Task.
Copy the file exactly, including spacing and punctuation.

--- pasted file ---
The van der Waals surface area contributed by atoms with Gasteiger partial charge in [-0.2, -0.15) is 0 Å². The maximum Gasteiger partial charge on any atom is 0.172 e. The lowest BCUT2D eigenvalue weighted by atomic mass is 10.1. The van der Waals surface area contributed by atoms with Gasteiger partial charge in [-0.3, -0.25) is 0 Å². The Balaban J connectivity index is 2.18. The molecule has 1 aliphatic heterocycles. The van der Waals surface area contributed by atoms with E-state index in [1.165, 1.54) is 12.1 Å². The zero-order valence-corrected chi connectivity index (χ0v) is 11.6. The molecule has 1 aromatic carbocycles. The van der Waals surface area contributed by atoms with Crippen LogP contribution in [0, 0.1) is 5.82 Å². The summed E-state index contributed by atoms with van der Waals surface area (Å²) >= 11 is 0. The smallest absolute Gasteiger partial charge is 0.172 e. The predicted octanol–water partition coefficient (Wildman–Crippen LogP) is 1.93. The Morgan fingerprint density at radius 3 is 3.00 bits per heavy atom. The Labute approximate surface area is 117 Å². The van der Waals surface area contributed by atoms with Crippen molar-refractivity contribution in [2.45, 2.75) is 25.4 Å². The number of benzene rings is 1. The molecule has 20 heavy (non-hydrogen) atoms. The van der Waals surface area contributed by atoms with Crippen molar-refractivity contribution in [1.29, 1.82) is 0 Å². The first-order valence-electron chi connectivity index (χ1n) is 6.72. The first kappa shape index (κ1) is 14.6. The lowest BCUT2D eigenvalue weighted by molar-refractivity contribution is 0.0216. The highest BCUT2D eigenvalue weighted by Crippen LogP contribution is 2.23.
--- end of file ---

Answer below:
The van der Waals surface area contributed by atoms with Gasteiger partial charge in [-0.2, -0.15) is 0 Å². The maximum Gasteiger partial charge on any atom is 0.172 e. The lowest BCUT2D eigenvalue weighted by atomic mass is 10.1. The van der Waals surface area contributed by atoms with Gasteiger partial charge in [-0.3, -0.25) is 0 Å². The Balaban J connectivity index is 2.18. The molecule has 1 aliphatic heterocycles. The van der Waals surface area contributed by atoms with E-state index in [1.165, 1.54) is 12.1 Å². The zero-order valence-corrected chi connectivity index (χ0v) is 11.6. The molecule has 1 aromatic carbocycles. The van der Waals surface area contributed by atoms with Crippen LogP contribution in [0, 0.1) is 5.82 Å². The summed E-state index contributed by atoms with van der Waals surface area (Å²) >= 11 is 0. The smallest absolute Gasteiger partial charge is 0.172 e. The predicted octanol–water partition coefficient (Wildman–Crippen LogP) is 1.93. The Morgan fingerprint density at radius 3 is 3.00 bits per heavy atom. The Labute approximate surface area is 117 Å². The van der Waals surface area contributed by atoms with Crippen molar-refractivity contribution in [2.45, 2.75) is 25.4 Å². The number of benzene rings is 1. The molecule has 20 heavy (non-hydrogen) atoms. The van der Waals surface area contributed by atoms with Crippen molar-refractivity contribution in [1.29, 1.82) is 0 Å². The first-order valence-electron chi connectivity index (χ1n) is 6.72. The first kappa shape index (κ1) is 14.6. The lowest BCUT2D eigenvalue weighted by molar-refractivity contribution is 0.0216. The highest BCUT2D eigenvalue weighted by Crippen LogP contribution is 2.23.